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Visual thinking: Communicating better using pictures
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A is for Apple. E is for Elephant.A is for apple.

Description: This animal has big, flappy ears; legs like tree trunks; a long, flexible nose that it uses to feed itself; gray, wrinkled skin; and horns called tusks that protrude from the side of its face.

How do you think someone who had never seen an elephant before would imagine one based on that description?

Well, take a look at these pictures of elephants drawn 500 years ago based on descriptions by early explorers. Then take a look at a bestiary of possible elephants created by XPLANE. (Click these words to see a case study of something we call “The Elephant Project” in a popup WebModule window.)

Our children learn to read by putting words and letters together with pictures. Why is this so effective? Pictures are concrete representations of reality. Words are abstractions.


Why it works

Have you ever read a book and then gone to see the movie? You were probably disappointed by the movie, and here's why: As you read a book, you build a picture in your head. Because every reader builds a different picture, it's just impossible for a movie to live up to every reader's imagination.

But if you see the movie first, the film-maker's view becomes “stamped” in your mind. Then when you read the book, you envision the film's actors as the main characters. Your imagination is conforming to the “world view” of the film-maker.

A verbal or written message is subject to interpretation. A message contained in a picture is concrete. When you commission an XPLANATiON, you are the film-maker. We help you create the picture that lives in your imagination, so your message can be communicated clearly and will not be misinterpreted.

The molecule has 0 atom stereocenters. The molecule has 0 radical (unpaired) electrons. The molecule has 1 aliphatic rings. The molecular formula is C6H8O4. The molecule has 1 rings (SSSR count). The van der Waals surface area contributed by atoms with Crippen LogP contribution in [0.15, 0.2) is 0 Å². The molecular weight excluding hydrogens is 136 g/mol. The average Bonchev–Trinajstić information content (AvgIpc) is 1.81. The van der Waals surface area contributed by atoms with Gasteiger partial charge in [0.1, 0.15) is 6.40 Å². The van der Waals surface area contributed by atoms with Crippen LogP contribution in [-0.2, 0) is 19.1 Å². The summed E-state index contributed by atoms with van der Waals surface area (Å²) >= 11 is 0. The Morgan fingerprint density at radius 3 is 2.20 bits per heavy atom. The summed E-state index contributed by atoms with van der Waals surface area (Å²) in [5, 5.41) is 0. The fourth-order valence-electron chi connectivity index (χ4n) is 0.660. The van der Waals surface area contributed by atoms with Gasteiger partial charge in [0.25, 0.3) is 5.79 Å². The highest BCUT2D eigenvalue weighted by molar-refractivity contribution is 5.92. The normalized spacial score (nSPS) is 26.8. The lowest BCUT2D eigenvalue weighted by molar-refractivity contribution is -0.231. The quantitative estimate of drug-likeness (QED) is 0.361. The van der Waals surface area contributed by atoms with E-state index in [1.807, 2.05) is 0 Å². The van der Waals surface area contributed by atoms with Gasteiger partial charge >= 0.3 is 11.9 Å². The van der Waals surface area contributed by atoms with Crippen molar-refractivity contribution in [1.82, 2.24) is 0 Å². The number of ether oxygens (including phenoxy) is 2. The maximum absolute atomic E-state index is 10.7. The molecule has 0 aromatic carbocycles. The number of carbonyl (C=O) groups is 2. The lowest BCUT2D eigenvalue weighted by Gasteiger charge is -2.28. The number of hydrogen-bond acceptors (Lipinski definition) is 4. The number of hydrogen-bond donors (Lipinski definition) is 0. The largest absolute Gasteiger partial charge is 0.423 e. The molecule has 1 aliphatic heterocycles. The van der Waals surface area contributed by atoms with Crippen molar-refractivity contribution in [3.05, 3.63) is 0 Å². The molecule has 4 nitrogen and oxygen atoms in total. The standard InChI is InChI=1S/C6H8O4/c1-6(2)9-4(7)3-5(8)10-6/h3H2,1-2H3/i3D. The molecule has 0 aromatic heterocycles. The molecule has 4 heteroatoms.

A brief history of visual thinking

Visual thinking is nothing new. People and institutions have been using pictures to communicate complex ideas since before written language was invented.

Cave paintings | The cave paintings at Lascaux, France, depict bison, deer, horses and cattle in beautiful, lovingly rendered detail. The animals have clearly been drawn by expert hunters — the animals are drawn with astonishing accuracy. Nobody knows exactly why they were painted, but the images may have been used to help hunters learn to identify game or review plans for future hunts.
    » Learn more: French Ministère de la Culture et de la Communication

Ancient Egypt | Some of the earliest writing combines pictures and “words” inextricably. Images of natural objects stand for phonetic sounds. Glyphs are combined with images depicting events to tell complex stories and histories.
    » Learn more: The Academy for the Advancement of Science and Technology

Asian Art | The Asian art tradition is based on a harmony between word and picture that is unparalleled in other cultures. Written language is based on forms that represent concepts and ideas rather than sounds. Pictures rarely exist without an accompanying text.
    » Learn more: ChinaPage.org

Ancient Greece | Perhaps no civilization in the ancient word was so prolific in its use of visual thinking than ancient Greece. This image, from a Greek vase, shows Hercules strangling the Nemean lion.
    » Learn more: University of Wisconsin

Bayeux Tapestry | This tapestry is considered the most important historical document of its age. It describes the story of the Battle of Hastings in 1066.
    » Learn more: Hastings1066.com

Christian Art | Perhaps no other narrative has been visualized by more artists in more ways than the Bible. Images like Peter Breughel's “Blind Leading the Blind” tell stories that contain a moral lesson.
    » Learn more: The Web Gallery of Art

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